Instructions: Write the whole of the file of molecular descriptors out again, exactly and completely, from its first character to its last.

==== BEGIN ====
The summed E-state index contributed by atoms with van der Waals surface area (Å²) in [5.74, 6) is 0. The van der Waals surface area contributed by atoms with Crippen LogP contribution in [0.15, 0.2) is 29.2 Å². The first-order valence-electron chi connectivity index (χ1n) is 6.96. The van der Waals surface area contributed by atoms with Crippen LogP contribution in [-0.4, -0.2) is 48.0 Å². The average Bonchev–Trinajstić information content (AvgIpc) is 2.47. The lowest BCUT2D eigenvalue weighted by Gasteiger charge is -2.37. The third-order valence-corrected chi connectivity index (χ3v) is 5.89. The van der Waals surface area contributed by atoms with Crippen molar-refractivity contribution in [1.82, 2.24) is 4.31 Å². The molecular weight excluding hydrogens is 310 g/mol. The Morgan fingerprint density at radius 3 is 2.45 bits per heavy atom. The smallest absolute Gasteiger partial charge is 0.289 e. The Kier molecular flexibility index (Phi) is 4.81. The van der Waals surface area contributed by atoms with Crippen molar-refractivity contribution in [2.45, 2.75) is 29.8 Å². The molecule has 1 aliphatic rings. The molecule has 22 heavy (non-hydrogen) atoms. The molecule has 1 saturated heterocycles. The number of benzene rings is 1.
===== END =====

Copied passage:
The summed E-state index contributed by atoms with van der Waals surface area (Å²) in [5.74, 6) is 0. The van der Waals surface area contributed by atoms with Crippen LogP contribution in [0.15, 0.2) is 29.2 Å². The first-order valence-electron chi connectivity index (χ1n) is 6.96. The van der Waals surface area contributed by atoms with Crippen LogP contribution in [-0.4, -0.2) is 48.0 Å². The average Bonchev–Trinajstić information content (AvgIpc) is 2.47. The lowest BCUT2D eigenvalue weighted by Gasteiger charge is -2.37. The third-order valence-corrected chi connectivity index (χ3v) is 5.89. The van der Waals surface area contributed by atoms with Crippen molar-refractivity contribution in [1.82, 2.24) is 4.31 Å². The molecular weight excluding hydrogens is 310 g/mol. The Morgan fingerprint density at radius 3 is 2.45 bits per heavy atom. The smallest absolute Gasteiger partial charge is 0.289 e. The Kier molecular flexibility index (Phi) is 4.81. The van der Waals surface area contributed by atoms with Crippen molar-refractivity contribution in [2.45, 2.75) is 29.8 Å². The molecule has 1 aliphatic rings. The molecule has 22 heavy (non-hydrogen) atoms. The molecule has 1 saturated heterocycles. The number of benzene rings is 1.